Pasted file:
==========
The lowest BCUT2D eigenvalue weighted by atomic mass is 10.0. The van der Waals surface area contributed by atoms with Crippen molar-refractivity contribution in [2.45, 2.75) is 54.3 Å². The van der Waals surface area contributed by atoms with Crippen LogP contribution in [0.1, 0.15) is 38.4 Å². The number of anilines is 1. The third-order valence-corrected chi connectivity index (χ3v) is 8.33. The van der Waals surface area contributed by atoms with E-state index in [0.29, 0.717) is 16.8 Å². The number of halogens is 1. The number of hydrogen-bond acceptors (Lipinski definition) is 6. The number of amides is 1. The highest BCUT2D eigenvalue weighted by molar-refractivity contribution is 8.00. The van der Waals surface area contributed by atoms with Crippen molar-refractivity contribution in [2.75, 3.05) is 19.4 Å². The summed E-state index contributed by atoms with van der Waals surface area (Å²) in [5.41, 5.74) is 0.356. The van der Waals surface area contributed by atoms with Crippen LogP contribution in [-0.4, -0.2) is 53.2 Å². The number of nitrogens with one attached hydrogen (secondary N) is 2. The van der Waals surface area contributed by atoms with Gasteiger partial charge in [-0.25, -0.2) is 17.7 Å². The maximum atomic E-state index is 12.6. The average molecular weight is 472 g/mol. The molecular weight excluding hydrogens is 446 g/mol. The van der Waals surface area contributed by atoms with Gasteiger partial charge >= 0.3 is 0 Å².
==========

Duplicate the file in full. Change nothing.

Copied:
The lowest BCUT2D eigenvalue weighted by atomic mass is 10.0. The van der Waals surface area contributed by atoms with Crippen molar-refractivity contribution in [2.45, 2.75) is 54.3 Å². The van der Waals surface area contributed by atoms with Crippen LogP contribution in [0.1, 0.15) is 38.4 Å². The number of anilines is 1. The third-order valence-corrected chi connectivity index (χ3v) is 8.33. The van der Waals surface area contributed by atoms with E-state index in [0.29, 0.717) is 16.8 Å². The number of halogens is 1. The number of hydrogen-bond acceptors (Lipinski definition) is 6. The number of amides is 1. The highest BCUT2D eigenvalue weighted by molar-refractivity contribution is 8.00. The van der Waals surface area contributed by atoms with Crippen molar-refractivity contribution in [2.75, 3.05) is 19.4 Å². The summed E-state index contributed by atoms with van der Waals surface area (Å²) in [5.41, 5.74) is 0.356. The van der Waals surface area contributed by atoms with Crippen LogP contribution in [-0.4, -0.2) is 53.2 Å². The number of nitrogens with one attached hydrogen (secondary N) is 2. The van der Waals surface area contributed by atoms with Gasteiger partial charge in [-0.25, -0.2) is 17.7 Å². The maximum atomic E-state index is 12.6. The average molecular weight is 472 g/mol. The molecular weight excluding hydrogens is 446 g/mol. The van der Waals surface area contributed by atoms with Gasteiger partial charge >= 0.3 is 0 Å².